On Wednesday 27th June, a group of courageous doctoral researchers will take to the stage to compete in our Three Minute Thesis (3MT) competition. They’ll be condensing their 80,000-word thesis into engaging, three-minute presentations, performed in front of a live audience and judging panel.
3MT is a national competition, and the rules are strict. Armed with only a single, static powerpoint slide, participants have a maximum of three minutes to communicate their thesis to a live audience. Props are strictly forbidden, as are costumes of any sort. There’s no leeway on the time limit, either. If a presentation runs over by a single second, the speaker is disqualified. The word ‘speaker’ is important here – presentations must be spoken. Singing and humming are prohibited, as are rap and poetry.
The competition will be judged by a specially selected panel drawn from Sussex, who will be assessing each presenter based on the quality of their content, and the skill with which they communicate it. They’ll be asking questions such as:
Did the presentation follow a clear and logical sequence?
Did the speaker avoid scientific jargon, explain terminology and provide adequate background information to illustrate their points?
Did the presenter convey enthusiasm for their research?
Did the presenter capture and maintain their audience’s attention?
Those brave enough to take part could be richly rewarded: the winning presenter will receive £500 towards their research and a spot in the UK’s 3MT semi-final, where they’ll compete against finalists from other participating universities. There’s also a prize for second place (£300 towards research) and a People’s Choice Prize (£200 towards research). We’ll be profiling all of our contestants on our Twitter page soon.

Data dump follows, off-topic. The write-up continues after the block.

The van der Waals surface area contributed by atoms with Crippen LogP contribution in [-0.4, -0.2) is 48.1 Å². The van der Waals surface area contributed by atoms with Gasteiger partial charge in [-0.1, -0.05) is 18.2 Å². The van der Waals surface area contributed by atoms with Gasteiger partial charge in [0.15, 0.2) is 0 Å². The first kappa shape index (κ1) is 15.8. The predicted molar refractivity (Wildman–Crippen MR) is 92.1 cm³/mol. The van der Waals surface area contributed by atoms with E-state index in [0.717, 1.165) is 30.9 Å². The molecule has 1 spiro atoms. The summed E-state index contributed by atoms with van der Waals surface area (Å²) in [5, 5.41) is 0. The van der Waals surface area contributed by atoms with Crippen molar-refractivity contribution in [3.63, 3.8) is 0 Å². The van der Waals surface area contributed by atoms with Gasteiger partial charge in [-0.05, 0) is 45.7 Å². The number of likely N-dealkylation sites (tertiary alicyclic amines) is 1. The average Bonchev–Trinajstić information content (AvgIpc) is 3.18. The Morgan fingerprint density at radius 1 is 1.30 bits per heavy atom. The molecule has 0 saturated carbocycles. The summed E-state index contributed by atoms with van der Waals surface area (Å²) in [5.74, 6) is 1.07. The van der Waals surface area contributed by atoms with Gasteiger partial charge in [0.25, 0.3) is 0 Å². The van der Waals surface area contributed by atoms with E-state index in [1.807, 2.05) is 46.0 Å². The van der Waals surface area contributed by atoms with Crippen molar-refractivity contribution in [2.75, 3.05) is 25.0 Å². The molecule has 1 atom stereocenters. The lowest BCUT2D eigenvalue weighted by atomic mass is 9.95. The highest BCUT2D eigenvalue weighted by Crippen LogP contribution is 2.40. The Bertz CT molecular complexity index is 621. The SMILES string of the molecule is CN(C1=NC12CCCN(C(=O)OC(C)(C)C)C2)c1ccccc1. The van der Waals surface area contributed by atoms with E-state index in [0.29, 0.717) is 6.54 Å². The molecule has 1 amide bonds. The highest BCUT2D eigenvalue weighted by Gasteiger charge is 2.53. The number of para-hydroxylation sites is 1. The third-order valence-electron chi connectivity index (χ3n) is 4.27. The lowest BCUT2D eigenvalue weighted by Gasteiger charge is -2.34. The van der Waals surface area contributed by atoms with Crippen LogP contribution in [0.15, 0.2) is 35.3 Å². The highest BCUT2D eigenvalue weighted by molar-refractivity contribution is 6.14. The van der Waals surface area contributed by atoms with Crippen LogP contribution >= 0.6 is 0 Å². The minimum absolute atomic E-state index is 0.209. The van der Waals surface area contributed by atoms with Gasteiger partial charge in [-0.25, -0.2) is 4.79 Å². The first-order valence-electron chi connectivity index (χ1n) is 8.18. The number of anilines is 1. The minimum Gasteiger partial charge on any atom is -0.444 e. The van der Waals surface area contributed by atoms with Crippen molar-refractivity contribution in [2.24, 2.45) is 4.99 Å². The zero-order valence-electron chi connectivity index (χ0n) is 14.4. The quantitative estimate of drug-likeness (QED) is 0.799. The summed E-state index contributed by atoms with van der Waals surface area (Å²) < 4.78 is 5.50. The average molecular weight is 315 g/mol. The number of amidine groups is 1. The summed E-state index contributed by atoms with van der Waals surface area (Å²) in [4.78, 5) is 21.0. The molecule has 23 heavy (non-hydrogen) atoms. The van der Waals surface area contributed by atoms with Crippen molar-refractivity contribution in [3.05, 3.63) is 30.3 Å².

3MT takes place on Wednesday 27th June in the ACCA’s Jane Attenborough Studio, between 13:30-15:00. If you’d like to come along, you can book your place here. 3MT is part of Sussex’s upcoming Festival of Doctoral Research, a three-day programme of special events celebrating our outstanding doctoral researchers. You can see the full Festival programme here.
With just over a month to go, we’ve listed the top five reasons to come along to our very first Festival of Doctoral Research, running from Tuesday 26 to Thursday 28 June. There’s something for everyone, so take a look at the list below, and visit our webpages for more details.
#1 – It’s a chance to meet other doctoral researchers
Doctoral researchers are lovely. It’s a fact. You’re kind, intelligent people, on a mission to make the world a better place. So what could be better than spending three sunny days in June in their company?
You could come along to our ‘Living Library’ and check out a ‘Living Book’ in the form of a doctoral researcher. Take them for a coffee and they’ll tell you all about their research journey. Each of our books has a unique story to tell, and you can ask them any questions you have in a casual, relaxed setting. Alternatively, visit PubhD and you’ll hear other doctoral researchers explain their research at ‘pub-level’ – free of academic jargon and accessible to a non-specialist audience. These are both great opportunities to spend time with other researchers and hear about the exciting work happening at Sussex.
#2 – It’s about community
Sussex boasts an incredible research environment, made up of a diverse group of researchers from all over the world. Each doctoral researcher adds their own unique contribution to this community, and we think that should be celebrated, and that’s why we’ve chosen events especially designed to show the rest of Sussex the fantastic things our researchers are achieving.
Why not come along to our Public Engagement Pop-Up? We’ve invited some of the doctoral and early career researchers who received funding through our Public Engagement fund to take part in an exhibition showcasing some of the tricks they developed to inspire the public. These activities are designed to get people excited, so there’s no way you’ll be bored. Or, why not book a place on our Three Minute Thesis competition and watch a group of courageous doctoral researcher to compress their 80,000 word thesis into an engaging three-minute presentation – in front of a live audience and judging panel!
#3 – We’ll be asking some serious questions:
The Festival isn’t just a time for celebration – it’s a time to reflect on the qualities we most admire about our doctoral community, and ask how we can each work, as individuals, to protect these qualities. In this spirit of inquiry, our opening talks will address one of the most pressing issues facing current and future researchers: mental health.